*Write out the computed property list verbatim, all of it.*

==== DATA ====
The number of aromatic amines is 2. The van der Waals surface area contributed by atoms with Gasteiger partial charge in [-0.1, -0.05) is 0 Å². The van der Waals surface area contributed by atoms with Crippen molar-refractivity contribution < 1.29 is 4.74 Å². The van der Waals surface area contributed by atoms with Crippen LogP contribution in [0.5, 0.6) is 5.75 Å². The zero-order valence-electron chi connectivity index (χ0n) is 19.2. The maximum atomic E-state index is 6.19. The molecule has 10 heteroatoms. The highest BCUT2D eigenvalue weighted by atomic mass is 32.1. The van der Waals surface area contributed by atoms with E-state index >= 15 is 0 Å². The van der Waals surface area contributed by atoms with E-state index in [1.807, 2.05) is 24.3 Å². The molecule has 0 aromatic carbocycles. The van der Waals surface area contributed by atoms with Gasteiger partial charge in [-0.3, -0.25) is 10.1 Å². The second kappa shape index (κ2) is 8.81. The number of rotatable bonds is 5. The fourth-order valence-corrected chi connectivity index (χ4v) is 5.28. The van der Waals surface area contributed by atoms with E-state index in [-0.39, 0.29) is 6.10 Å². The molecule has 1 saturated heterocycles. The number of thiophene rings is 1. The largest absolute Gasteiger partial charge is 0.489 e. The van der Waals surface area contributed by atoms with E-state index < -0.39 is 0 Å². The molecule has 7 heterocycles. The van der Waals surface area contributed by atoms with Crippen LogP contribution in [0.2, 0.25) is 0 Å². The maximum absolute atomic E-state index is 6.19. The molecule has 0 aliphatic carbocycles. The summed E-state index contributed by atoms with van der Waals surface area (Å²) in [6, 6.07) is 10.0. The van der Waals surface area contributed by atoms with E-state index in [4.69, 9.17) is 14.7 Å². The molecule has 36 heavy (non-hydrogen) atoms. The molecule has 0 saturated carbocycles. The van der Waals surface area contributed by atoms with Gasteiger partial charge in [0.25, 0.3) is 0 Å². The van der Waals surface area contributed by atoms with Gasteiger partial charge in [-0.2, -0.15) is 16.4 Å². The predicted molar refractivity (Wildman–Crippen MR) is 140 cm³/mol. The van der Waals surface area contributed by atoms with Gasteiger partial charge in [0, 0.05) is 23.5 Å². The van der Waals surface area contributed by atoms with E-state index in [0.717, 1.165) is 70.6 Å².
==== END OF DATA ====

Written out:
The number of aromatic amines is 2. The van der Waals surface area contributed by atoms with Gasteiger partial charge in [-0.1, -0.05) is 0 Å². The van der Waals surface area contributed by atoms with Crippen molar-refractivity contribution < 1.29 is 4.74 Å². The van der Waals surface area contributed by atoms with Crippen LogP contribution in [0.5, 0.6) is 5.75 Å². The zero-order valence-electron chi connectivity index (χ0n) is 19.2. The maximum atomic E-state index is 6.19. The molecule has 10 heteroatoms. The highest BCUT2D eigenvalue weighted by atomic mass is 32.1. The van der Waals surface area contributed by atoms with E-state index >= 15 is 0 Å². The van der Waals surface area contributed by atoms with E-state index in [1.807, 2.05) is 24.3 Å². The molecule has 0 aromatic carbocycles. The van der Waals surface area contributed by atoms with Gasteiger partial charge in [-0.3, -0.25) is 10.1 Å². The second kappa shape index (κ2) is 8.81. The number of rotatable bonds is 5. The fourth-order valence-corrected chi connectivity index (χ4v) is 5.28. The van der Waals surface area contributed by atoms with E-state index in [-0.39, 0.29) is 6.10 Å². The molecule has 1 saturated heterocycles. The number of thiophene rings is 1. The largest absolute Gasteiger partial charge is 0.489 e. The van der Waals surface area contributed by atoms with E-state index < -0.39 is 0 Å². The molecule has 7 heterocycles. The van der Waals surface area contributed by atoms with Crippen LogP contribution in [0.2, 0.25) is 0 Å². The maximum absolute atomic E-state index is 6.19. The molecule has 0 aliphatic carbocycles. The summed E-state index contributed by atoms with van der Waals surface area (Å²) in [6, 6.07) is 10.0. The van der Waals surface area contributed by atoms with E-state index in [4.69, 9.17) is 14.7 Å². The molecule has 36 heavy (non-hydrogen) atoms. The molecule has 0 saturated carbocycles. The van der Waals surface area contributed by atoms with Gasteiger partial charge in [0.25, 0.3) is 0 Å². The van der Waals surface area contributed by atoms with Gasteiger partial charge in [-0.2, -0.15) is 16.4 Å². The predicted molar refractivity (Wildman–Crippen MR) is 140 cm³/mol. The van der Waals surface area contributed by atoms with Gasteiger partial charge in [0, 0.05) is 23.5 Å². The van der Waals surface area contributed by atoms with E-state index in [0.717, 1.165) is 70.6 Å².